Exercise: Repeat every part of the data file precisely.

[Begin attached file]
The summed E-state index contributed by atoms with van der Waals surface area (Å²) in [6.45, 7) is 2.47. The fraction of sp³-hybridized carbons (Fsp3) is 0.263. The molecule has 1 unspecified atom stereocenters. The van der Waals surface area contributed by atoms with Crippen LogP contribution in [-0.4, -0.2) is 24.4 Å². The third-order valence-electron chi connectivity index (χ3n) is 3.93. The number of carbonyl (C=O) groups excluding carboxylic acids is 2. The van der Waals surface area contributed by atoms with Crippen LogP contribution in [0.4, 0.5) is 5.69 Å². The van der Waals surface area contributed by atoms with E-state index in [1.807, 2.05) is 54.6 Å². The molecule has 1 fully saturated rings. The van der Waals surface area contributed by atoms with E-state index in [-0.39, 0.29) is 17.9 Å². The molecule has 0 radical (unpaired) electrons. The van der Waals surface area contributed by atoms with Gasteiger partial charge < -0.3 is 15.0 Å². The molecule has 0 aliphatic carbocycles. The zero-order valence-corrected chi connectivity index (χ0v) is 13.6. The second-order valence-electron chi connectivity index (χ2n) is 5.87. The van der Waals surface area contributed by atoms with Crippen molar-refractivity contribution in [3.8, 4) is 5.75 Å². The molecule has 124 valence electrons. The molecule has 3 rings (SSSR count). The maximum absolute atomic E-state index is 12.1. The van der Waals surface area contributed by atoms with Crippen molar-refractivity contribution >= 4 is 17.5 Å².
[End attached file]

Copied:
The summed E-state index contributed by atoms with van der Waals surface area (Å²) in [6.45, 7) is 2.47. The fraction of sp³-hybridized carbons (Fsp3) is 0.263. The molecule has 1 unspecified atom stereocenters. The van der Waals surface area contributed by atoms with Crippen LogP contribution in [-0.4, -0.2) is 24.4 Å². The third-order valence-electron chi connectivity index (χ3n) is 3.93. The number of carbonyl (C=O) groups excluding carboxylic acids is 2. The van der Waals surface area contributed by atoms with Crippen LogP contribution in [0.4, 0.5) is 5.69 Å². The van der Waals surface area contributed by atoms with E-state index in [1.807, 2.05) is 54.6 Å². The molecule has 1 fully saturated rings. The van der Waals surface area contributed by atoms with E-state index in [-0.39, 0.29) is 17.9 Å². The molecule has 0 radical (unpaired) electrons. The van der Waals surface area contributed by atoms with Gasteiger partial charge < -0.3 is 15.0 Å². The molecule has 0 aliphatic carbocycles. The zero-order valence-corrected chi connectivity index (χ0v) is 13.6. The second-order valence-electron chi connectivity index (χ2n) is 5.87. The van der Waals surface area contributed by atoms with Crippen molar-refractivity contribution in [3.8, 4) is 5.75 Å². The molecule has 124 valence electrons. The molecule has 3 rings (SSSR count). The maximum absolute atomic E-state index is 12.1. The van der Waals surface area contributed by atoms with Crippen molar-refractivity contribution >= 4 is 17.5 Å².